"While the Court did not put a complete end to our legal challenge, its failure to stop Texas's deliberate nullification of the constitutional right to abortion within its borders makes the Court complicit in widespread chaos and harm to Texans, and responsible for giving the green light for other states to circumvent the constitution through copycat laws," Alexis McGill Johnson, president and CEO of Planned Parenthood Federation of America, said in a statement.

The question of whom providers' can sue in the federal court — while seemingly technical — could be hugely consequential in the abortion advocates' efforts to block the law in a way that will let abortions resume after six weeks.

More background: By limiting whom abortion providers can sue, the Supreme Court left open the possibility that the abortion providers may ultimately win ruling in their favor, but because it only blocks those select officials from enforcing the law, it won't be enough to allow clinics to reopen their doors.

That is because of the six-week ban's novel enforcement mechanism. The law allows private citizens — from anywhere in the country — to bring civil suits against anyone who assists a pregnant person seeking an abortion in violation of the law.

If lower courts are only allowed to issue orders blocking the select state officials from enforcing the ban, it is unclear if that will be enough to allow clinics to resume the procedure, as they might still face state court litigation from private citizens seeking to enforce the ban.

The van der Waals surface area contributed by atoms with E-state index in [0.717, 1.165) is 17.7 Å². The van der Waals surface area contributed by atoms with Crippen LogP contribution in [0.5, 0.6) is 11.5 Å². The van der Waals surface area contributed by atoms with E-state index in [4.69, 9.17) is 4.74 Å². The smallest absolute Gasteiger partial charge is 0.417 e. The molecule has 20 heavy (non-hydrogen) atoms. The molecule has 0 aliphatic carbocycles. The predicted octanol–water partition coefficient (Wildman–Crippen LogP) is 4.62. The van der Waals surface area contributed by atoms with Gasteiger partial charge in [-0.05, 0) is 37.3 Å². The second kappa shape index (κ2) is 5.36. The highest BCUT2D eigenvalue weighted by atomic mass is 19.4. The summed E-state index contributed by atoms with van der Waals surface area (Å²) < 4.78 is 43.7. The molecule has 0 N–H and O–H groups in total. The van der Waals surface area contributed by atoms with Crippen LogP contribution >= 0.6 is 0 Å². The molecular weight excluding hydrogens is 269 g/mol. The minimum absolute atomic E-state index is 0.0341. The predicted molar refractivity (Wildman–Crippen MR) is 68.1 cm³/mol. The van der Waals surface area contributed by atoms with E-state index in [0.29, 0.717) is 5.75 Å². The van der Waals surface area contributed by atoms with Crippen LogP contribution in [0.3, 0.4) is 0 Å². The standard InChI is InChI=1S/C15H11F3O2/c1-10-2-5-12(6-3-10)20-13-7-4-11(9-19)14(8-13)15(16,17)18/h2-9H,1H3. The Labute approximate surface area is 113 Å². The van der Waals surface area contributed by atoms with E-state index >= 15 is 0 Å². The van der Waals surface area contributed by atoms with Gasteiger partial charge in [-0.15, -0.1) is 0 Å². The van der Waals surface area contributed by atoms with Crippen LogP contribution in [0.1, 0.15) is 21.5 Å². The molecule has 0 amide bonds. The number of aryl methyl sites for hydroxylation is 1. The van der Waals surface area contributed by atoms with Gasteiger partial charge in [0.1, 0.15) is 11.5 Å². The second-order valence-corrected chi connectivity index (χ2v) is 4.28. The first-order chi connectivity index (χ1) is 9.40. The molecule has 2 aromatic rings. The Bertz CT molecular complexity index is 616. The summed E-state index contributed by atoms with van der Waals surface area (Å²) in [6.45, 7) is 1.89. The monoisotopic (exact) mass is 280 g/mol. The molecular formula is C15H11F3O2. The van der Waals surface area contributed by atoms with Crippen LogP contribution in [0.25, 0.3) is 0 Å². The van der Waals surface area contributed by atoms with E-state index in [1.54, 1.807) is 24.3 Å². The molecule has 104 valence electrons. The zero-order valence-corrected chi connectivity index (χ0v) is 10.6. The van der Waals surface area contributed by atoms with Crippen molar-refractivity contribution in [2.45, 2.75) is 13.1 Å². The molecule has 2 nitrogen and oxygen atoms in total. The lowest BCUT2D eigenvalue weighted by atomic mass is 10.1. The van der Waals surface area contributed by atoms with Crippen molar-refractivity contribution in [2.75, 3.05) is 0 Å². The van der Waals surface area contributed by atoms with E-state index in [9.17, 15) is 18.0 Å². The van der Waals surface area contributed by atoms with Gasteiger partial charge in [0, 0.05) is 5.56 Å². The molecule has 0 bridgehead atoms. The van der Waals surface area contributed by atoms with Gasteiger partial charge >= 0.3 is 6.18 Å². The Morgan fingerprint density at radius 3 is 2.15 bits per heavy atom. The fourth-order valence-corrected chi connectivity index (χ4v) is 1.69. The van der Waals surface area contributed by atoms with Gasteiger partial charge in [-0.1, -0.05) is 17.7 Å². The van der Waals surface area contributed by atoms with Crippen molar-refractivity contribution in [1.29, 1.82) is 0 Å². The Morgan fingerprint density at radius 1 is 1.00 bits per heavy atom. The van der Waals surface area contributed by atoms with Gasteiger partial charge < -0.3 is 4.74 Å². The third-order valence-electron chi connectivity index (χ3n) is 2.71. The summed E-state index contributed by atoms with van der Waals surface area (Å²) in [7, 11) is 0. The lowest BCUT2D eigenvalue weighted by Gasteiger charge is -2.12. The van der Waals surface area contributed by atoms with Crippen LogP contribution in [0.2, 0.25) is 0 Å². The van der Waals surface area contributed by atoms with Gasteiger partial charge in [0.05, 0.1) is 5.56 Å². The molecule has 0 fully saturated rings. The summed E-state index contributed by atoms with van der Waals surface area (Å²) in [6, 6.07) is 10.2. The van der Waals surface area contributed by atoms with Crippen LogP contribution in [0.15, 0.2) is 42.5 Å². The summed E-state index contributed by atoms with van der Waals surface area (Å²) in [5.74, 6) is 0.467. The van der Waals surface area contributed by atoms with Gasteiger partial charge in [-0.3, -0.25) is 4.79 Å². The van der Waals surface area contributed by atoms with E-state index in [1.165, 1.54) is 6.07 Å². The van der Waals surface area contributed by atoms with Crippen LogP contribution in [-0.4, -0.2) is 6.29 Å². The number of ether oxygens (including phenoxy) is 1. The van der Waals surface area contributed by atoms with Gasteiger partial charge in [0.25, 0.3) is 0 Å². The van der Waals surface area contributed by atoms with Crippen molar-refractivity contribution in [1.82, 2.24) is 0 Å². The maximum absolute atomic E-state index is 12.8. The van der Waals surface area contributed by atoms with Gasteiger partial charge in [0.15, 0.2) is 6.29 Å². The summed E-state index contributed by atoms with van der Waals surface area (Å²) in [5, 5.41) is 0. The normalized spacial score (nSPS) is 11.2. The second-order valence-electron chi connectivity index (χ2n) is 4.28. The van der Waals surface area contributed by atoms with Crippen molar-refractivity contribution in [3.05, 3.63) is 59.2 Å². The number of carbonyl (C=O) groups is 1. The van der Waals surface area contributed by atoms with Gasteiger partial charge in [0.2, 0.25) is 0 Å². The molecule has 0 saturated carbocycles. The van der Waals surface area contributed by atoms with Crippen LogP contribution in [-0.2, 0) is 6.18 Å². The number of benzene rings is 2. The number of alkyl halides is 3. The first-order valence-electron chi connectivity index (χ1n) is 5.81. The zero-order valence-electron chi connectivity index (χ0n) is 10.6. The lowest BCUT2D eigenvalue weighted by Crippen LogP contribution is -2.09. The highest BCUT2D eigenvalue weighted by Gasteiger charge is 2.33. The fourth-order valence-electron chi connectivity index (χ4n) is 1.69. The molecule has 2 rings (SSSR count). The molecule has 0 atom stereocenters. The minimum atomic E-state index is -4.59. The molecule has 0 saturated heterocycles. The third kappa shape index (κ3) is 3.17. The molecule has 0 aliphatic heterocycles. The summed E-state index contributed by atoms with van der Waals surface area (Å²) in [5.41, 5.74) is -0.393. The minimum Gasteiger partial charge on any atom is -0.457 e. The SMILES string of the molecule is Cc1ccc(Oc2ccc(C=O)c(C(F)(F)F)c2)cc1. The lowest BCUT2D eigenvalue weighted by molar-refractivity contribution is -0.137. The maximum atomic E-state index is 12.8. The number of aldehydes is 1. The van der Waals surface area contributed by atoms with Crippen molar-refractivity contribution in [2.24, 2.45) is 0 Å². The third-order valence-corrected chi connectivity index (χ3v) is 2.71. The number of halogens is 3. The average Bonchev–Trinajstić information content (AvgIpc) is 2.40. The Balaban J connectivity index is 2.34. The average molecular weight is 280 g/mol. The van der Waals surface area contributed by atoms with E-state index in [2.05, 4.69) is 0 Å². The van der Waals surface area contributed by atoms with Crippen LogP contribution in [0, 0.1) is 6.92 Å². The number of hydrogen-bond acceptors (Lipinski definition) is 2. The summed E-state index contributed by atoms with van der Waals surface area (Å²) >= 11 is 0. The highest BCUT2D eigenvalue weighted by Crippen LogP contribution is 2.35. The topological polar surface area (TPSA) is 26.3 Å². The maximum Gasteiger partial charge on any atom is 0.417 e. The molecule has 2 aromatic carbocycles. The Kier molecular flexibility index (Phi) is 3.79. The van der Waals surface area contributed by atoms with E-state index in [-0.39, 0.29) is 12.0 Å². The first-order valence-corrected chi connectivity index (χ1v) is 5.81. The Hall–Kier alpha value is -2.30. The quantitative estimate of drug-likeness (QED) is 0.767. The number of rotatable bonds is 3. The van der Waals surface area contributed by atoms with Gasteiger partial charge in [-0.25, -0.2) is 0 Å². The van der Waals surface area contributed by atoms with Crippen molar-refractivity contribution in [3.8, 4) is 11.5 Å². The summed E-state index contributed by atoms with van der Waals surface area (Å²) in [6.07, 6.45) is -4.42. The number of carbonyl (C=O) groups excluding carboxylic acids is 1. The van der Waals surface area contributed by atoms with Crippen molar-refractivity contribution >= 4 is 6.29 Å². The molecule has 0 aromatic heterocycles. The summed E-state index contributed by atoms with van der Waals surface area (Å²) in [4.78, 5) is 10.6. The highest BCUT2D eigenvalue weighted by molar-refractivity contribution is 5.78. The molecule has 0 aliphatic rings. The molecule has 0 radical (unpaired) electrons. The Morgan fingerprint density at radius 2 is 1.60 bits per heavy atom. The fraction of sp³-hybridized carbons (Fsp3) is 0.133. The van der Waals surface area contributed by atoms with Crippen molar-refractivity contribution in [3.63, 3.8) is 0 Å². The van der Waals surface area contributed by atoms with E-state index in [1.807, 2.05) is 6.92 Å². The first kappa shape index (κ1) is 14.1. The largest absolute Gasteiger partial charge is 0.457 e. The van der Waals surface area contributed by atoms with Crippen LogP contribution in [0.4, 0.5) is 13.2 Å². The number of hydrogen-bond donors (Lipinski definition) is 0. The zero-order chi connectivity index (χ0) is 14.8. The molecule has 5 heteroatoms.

1:01 p.m. ET, December 10, 2021

How overturning Roe v. Wade could impact women seeking abortions in Texas and other states

From CNN's Tierney Sneed and Priya Krishnakumar

A Supreme Court decision that overturned Roe v. Wade could bring abortion bans to as many as half the states in the country already poised to prohibit the procedure. Such a move would also have knock-on effects on the primarily blue states that would maintain access to abortion.

A Roe v. Wade reversal — and the flood of abortion restrictions such a ruling would usher in — stands to affect the distance women would have to travel to their nearest clinic, according to a new report released this week by the Guttmacher Institute. The institute, which favors abortion rights, used data from the US Census Bureau to estimate the number of women of reproductive age living in each Census block and calculated the driving distance to the closest abortion clinic.

Illinois, North Carolina and California are among the states that could see the biggest jump in out-of-state abortion patients, as their clinics would be closest for women whose own states are positioned to quickly ban the procedure, according to Guttmacher's analysis.

In states like Louisiana, Texas and Idaho, women would see the distance they'd have to travel to the nearest clinic increase by tenfold or more, if Roe v. Wade was reversed and abortion bans went into effect in the states most likely to implement them.